A thorny crown fiercely adorned His kingly head (19:2). Purple robes signaled His royalty as soldiers spit on Him, slapped Him and mocked Him (19:3). But the only throne given to this King was a rough and brutal wooden cross (19:18). They raised Him up on it for all the world to see. A sign saying “Jesus of Nazareth, King of the Jews” displayed His identity in mocking irony (19:19).
Weak and pitiful, naked and bloody, thirsty and suffocating, Jesus hung on the cross. It was not pretty. It was not artistic. It was not dramatic. It was not glorious.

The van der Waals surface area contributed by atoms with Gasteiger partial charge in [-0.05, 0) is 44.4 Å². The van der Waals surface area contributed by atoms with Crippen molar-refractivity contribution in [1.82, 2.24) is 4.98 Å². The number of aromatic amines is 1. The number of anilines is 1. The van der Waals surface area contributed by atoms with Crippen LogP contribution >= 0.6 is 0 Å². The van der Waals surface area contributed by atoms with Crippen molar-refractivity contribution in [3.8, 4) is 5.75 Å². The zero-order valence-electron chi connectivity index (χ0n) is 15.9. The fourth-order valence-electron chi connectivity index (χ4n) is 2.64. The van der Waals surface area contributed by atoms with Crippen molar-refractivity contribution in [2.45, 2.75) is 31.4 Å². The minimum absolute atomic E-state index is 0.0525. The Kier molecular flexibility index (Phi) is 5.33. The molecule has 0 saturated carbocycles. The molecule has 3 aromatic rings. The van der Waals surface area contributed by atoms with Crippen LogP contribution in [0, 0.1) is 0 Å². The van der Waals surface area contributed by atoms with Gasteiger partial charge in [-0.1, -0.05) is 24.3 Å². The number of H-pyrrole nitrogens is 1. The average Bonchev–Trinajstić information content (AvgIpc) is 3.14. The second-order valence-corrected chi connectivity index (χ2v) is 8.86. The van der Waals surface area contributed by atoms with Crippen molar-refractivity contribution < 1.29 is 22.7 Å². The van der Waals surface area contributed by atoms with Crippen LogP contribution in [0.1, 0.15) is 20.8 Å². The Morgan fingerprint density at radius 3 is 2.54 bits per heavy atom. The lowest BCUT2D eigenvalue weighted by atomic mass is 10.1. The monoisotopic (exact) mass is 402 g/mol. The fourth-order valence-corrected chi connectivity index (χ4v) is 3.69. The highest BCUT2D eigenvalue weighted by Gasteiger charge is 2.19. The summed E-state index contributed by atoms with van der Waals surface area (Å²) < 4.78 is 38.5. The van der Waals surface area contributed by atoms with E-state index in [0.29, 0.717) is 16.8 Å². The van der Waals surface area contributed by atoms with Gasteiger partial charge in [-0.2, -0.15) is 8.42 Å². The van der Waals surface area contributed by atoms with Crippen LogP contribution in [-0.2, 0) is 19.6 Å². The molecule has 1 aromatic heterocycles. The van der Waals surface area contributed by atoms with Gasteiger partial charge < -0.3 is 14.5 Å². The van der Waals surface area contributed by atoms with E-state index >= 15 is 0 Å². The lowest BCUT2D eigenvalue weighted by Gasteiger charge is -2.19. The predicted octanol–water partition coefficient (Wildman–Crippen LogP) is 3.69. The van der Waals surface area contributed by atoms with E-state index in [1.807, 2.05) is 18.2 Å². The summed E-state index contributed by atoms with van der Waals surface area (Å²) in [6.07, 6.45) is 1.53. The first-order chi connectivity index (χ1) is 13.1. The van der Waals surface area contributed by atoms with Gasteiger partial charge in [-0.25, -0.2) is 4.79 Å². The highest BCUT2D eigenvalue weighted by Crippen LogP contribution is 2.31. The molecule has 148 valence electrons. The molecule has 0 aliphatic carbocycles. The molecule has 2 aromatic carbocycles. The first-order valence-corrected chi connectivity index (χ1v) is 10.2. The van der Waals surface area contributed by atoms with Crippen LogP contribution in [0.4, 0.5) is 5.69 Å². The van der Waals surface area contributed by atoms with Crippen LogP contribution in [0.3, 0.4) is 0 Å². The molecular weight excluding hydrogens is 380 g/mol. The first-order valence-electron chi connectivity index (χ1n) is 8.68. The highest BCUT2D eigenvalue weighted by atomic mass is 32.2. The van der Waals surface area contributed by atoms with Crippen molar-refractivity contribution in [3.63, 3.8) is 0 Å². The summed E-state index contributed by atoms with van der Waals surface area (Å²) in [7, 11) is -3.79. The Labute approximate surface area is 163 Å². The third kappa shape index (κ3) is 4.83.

It was horrific.The price of sin and the power of evil exacted its heavy toll as the King of kings took that crushing weight upon Himself. The sum total of all evil intent was directed at His weak human form. The Father turned His face away and the perfect relationship within the godhead was pulled apart. There was an eternal gaping hole torn into the life of God.
He did these things so that we might have life and the world might be redeemed.
[This post is part of a series of brief reflections from John’s Gospel on Jesus for the week from Palm Sunday to Easter Sunday.]